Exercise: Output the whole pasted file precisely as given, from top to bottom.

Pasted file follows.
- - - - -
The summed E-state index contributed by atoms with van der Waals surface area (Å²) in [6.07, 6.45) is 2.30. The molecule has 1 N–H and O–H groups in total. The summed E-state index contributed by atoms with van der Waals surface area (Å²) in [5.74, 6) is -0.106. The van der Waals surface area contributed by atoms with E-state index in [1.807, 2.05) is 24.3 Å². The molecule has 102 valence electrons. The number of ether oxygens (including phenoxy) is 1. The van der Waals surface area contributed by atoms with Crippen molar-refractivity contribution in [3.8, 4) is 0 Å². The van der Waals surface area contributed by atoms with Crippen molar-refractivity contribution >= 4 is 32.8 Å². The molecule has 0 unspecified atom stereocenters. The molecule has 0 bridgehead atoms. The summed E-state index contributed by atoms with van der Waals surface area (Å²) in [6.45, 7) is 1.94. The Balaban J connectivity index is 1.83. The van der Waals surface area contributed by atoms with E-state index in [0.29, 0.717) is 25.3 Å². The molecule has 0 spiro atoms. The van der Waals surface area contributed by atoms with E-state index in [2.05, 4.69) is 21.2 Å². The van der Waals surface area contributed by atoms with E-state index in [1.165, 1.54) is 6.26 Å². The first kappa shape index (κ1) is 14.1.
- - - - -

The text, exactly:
The summed E-state index contributed by atoms with van der Waals surface area (Å²) in [6.07, 6.45) is 2.30. The molecule has 1 N–H and O–H groups in total. The summed E-state index contributed by atoms with van der Waals surface area (Å²) in [5.74, 6) is -0.106. The van der Waals surface area contributed by atoms with E-state index in [1.807, 2.05) is 24.3 Å². The molecule has 102 valence electrons. The number of ether oxygens (including phenoxy) is 1. The van der Waals surface area contributed by atoms with Crippen molar-refractivity contribution in [3.8, 4) is 0 Å². The van der Waals surface area contributed by atoms with Crippen molar-refractivity contribution >= 4 is 32.8 Å². The molecule has 0 unspecified atom stereocenters. The molecule has 0 bridgehead atoms. The summed E-state index contributed by atoms with van der Waals surface area (Å²) in [6.45, 7) is 1.94. The Balaban J connectivity index is 1.83. The van der Waals surface area contributed by atoms with E-state index in [0.29, 0.717) is 25.3 Å². The molecule has 0 spiro atoms. The van der Waals surface area contributed by atoms with E-state index in [2.05, 4.69) is 21.2 Å². The van der Waals surface area contributed by atoms with E-state index in [1.165, 1.54) is 6.26 Å². The first kappa shape index (κ1) is 14.1.